Graphics chip company NVIDIA (NASDAQ:NVDA) has so far avoided being negatively affected by a slumping PC market. It posted solid results throughout 2015, growing revenue and profits thanks to market share gained at the expense of rival Advanced Micro Devices (NASDAQ:AMD). The company's fourth-quarter results are due on Wednesday, and with NVIDIA's guidance calling for year-over-year revenue growth despite weak PC sales, an uncertain macroeconomic environment, and a general downturn in the semiconductor industry, all eyes will be on how NVIDIA's business is holding up against these headwinds.

Gtx

Image source: NVIDIA.

What analysts expect
NVIDIA's guidance calls for fourth-quarter revenue of $1.3 billion, plus or minus 2%. On average, analysts expect revenue of $1.31 billion, up 4.7% year over year. NVIDIA claimed an 81.1% share of the discrete graphics card market during the third quarter of 2015, up from 76% during the fourth quarter of 2014, so if its share remained roughly flat during the fourth quarter of 2015, revenue should get a bit of a boost year over year.

Turning to earnings, analysts forecast that NVIDIA will report non-GAAP earnings of $0.32 per share, down from $0.35 per share during the prior-year period. It should be noted that NVIDIA blew past analyst estimates for earnings during the third quarter, posting non-GAAP EPS of $0.46, compared to an average estimate of just $0.25. Whether NVIDIA can beat analyst estimates for earnings depends on how well its revenue holds up during the fourth quarter.

The good news
NVIDIA's core business of designing GPUs aimed at PC gaming has so far behaved completely independently from the PC market as a whole, and there's not really a reason to expect that relationship to change. Increasingly, NVIDIA has been shifting away from sales to OEMs, focusing more on sales of high-end graphics cards to PC gamers. NVIDIA's GTX 970, a $300-$350 graphics card launched toward the end of 2014, has become the most popular choice on Steam, beating even Intel's (NASDAQ:INTC) HD 4000 integrated graphics, according to Steam's hardware and software survey.

It seems that the PC gaming market is splitting into a high-end market, where gamers are willing to pay hundreds of dollars for graphics cards in order to play new games at high settings, and a low-end market, where integrated graphics are sufficient. Intel's integrated graphics have improved dramatically over the past few years, which has no doubt put pressure on sales of low-end graphics cards from both NVIDIA and AMD. But in the high end, NVIDIA has emerged as the dominant player.

With fears of a recession and general economic uncertainty the theme of 2016 so far, it's difficult to say how NVIDIA's gaming GPU business will be affected. Semiconductor companies in general have been feeling the pain, particularly those tied to the PC. AMD reported a 22.7% year-over-year decline in revenue during the fourth quarter, and even Intel is struggling to grow, with PC unit volumes plunging in 2015.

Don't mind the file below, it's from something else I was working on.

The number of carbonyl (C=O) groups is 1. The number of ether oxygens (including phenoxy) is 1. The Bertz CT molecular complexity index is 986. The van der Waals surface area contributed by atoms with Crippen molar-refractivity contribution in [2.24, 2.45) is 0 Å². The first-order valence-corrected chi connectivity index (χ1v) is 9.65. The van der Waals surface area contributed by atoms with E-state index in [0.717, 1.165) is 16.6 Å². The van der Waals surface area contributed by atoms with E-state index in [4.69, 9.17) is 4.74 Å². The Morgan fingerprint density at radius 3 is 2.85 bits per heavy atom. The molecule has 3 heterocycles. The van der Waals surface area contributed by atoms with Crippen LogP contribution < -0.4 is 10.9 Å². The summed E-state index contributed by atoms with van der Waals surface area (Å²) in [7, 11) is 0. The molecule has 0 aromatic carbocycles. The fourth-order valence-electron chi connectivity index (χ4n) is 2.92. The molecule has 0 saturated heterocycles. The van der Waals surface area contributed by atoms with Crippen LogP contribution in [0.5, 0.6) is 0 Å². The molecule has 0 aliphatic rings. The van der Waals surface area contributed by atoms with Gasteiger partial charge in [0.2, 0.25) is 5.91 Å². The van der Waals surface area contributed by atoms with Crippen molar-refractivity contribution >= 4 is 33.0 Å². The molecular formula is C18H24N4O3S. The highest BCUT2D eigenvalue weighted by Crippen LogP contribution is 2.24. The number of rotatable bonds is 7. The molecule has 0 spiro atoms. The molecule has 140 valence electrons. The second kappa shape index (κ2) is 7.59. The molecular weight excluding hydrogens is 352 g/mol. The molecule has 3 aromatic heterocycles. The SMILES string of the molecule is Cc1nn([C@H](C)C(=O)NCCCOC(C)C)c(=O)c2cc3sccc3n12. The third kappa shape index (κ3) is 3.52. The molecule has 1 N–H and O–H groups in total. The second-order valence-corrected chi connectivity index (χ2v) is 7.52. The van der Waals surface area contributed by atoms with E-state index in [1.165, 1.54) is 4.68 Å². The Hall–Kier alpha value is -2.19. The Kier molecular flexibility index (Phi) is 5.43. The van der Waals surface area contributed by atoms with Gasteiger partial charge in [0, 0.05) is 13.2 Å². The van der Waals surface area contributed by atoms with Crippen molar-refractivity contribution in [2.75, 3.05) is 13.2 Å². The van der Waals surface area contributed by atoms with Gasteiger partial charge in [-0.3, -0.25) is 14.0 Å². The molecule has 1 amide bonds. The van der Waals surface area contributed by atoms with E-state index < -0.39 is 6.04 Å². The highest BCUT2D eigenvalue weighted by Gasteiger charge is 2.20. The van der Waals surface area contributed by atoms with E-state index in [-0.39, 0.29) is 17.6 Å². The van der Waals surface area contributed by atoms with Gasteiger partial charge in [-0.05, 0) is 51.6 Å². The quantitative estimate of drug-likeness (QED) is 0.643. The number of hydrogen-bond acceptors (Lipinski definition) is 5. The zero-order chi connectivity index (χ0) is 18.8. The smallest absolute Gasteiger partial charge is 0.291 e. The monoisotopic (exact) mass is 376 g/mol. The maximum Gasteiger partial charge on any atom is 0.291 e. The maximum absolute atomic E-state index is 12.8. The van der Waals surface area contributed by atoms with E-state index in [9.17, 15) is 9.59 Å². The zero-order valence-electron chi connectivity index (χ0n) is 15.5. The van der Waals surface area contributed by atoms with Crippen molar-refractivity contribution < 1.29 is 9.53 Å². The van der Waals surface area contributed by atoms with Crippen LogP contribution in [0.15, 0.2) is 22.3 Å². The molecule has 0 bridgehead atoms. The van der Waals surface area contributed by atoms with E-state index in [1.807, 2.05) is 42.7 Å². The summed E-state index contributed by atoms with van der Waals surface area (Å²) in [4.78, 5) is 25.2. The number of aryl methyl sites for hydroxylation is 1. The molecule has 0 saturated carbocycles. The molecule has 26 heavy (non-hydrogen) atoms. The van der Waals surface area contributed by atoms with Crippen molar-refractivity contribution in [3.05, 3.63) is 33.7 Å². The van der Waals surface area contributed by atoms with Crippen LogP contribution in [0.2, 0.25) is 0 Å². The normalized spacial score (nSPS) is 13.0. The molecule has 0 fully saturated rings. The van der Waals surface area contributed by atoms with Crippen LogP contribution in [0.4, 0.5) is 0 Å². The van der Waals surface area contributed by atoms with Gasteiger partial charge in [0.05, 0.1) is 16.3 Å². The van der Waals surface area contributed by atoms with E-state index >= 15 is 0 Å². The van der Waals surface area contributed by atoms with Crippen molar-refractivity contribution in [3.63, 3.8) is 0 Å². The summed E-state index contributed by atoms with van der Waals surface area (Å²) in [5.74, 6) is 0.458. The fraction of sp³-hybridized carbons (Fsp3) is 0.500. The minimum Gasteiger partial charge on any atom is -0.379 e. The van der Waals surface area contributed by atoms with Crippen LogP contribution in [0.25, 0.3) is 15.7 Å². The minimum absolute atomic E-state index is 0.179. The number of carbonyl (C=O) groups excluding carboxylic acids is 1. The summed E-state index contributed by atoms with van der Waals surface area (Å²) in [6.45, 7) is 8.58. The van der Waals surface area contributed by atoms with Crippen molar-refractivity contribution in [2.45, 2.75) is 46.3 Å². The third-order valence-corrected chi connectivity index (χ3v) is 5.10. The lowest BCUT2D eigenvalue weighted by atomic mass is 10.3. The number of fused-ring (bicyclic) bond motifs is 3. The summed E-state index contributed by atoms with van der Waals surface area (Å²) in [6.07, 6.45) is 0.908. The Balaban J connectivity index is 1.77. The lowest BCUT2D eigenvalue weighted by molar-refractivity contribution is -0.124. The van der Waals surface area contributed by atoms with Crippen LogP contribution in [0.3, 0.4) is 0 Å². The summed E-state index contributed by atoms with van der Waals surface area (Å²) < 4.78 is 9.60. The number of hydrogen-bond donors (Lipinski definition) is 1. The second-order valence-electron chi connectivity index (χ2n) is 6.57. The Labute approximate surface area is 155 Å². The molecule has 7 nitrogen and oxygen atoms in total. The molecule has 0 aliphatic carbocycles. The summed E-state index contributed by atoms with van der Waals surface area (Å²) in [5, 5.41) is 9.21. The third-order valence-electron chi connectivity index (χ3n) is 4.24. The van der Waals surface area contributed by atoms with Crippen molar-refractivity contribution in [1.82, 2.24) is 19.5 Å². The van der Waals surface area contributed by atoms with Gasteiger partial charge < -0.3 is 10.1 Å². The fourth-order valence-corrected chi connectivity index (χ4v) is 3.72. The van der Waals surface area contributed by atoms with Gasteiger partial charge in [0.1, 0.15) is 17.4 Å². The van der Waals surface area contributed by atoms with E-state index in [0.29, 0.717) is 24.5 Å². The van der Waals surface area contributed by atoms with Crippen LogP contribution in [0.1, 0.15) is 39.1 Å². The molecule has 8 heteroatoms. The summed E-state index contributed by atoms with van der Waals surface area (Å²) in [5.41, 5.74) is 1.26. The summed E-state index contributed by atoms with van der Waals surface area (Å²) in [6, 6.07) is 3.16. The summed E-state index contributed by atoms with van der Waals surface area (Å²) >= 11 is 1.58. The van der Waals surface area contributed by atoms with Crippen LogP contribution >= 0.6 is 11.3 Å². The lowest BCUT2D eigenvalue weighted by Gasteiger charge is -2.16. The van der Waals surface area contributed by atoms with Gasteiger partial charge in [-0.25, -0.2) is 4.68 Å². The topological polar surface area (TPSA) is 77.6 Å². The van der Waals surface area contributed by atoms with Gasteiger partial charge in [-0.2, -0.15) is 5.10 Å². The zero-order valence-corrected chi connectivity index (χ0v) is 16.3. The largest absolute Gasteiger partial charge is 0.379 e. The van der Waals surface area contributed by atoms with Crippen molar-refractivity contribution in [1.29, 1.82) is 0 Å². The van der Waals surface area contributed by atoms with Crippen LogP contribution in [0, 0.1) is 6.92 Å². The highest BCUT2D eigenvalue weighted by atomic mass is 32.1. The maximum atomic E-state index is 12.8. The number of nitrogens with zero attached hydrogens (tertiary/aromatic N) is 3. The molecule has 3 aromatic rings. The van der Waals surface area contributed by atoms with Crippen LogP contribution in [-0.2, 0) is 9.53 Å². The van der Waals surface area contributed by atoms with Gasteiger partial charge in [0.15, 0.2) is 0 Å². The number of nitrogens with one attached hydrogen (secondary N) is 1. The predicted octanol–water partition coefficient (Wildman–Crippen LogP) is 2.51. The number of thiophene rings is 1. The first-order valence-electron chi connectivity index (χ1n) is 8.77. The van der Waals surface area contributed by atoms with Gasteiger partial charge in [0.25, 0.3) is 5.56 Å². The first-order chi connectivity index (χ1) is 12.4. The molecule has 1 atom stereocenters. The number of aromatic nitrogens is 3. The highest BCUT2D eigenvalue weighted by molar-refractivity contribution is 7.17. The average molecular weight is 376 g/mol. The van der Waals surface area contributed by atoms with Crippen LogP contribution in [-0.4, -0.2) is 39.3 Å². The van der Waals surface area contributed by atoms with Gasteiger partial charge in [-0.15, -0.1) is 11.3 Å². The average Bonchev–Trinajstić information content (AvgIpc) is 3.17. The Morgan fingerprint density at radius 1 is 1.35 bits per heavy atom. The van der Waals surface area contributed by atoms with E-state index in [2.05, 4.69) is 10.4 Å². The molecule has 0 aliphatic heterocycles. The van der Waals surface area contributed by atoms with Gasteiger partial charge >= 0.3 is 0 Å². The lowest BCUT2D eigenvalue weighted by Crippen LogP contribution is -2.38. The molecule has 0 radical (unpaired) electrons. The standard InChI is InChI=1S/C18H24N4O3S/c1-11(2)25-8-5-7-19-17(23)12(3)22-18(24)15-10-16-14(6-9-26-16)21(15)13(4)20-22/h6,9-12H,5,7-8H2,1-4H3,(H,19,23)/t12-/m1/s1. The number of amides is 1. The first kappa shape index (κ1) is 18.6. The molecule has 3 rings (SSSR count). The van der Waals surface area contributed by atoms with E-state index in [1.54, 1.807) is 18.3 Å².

The good news for NVIDIA is that sales of high-end graphics cards don't seem to be affected by PC sales, and that puts the company in a good position to weather a downturn in the industry.

The bad news
Unfortunately, NVIDIA's smaller growth businesses may be severely affected by economic uncertainty. NVIDIA has become a leader in the high-performance computing accelerator market, with its Tesla GPUs increasingly finding their way into the data center, but enterprise deals can get delayed when the economic outlook is uncertain. During NVIDIA's third-quarter conference call, it pointed to lumpiness from large deep learning project as the driver behind an 8% year-over-year decline in data center revenue. I wouldn't be surprised to see NVIDIA report weak enterprise sales again for the fourth quarter, driven by delays.

Shares of NVIDIA have tumbled more than 20% in 2016, which seems like an overreaction to me. Its core gaming GPU business is still by far the most important part of its business, and while enterprise sales have been growing fast, any weakness there won't have a huge effect on the company's results. During the third quarter, data center sales accounted for just 6.3% of revenue, while gaming, OEM, and IP revenue accounted for 73%.

We'll know a lot more about how well sales of high-end graphics cards are holding up when NVIDIA reports its results, and the company's guidance will be extremely important. If NVIDIA manages to guide for revenue growth going forward, that would be a good indication that its core business is mostly immune from the headwinds facing other semiconductor companies.

Timothy Green owns shares of NVIDIA. The Motley Fool recommends Intel and Nvidia. Try any of our Foolish newsletter services free for 30 days. We Fools may not all hold the same opinions, but we all believe that considering a diverse range of insights makes us better investors. The Motley Fool has a disclosure policy.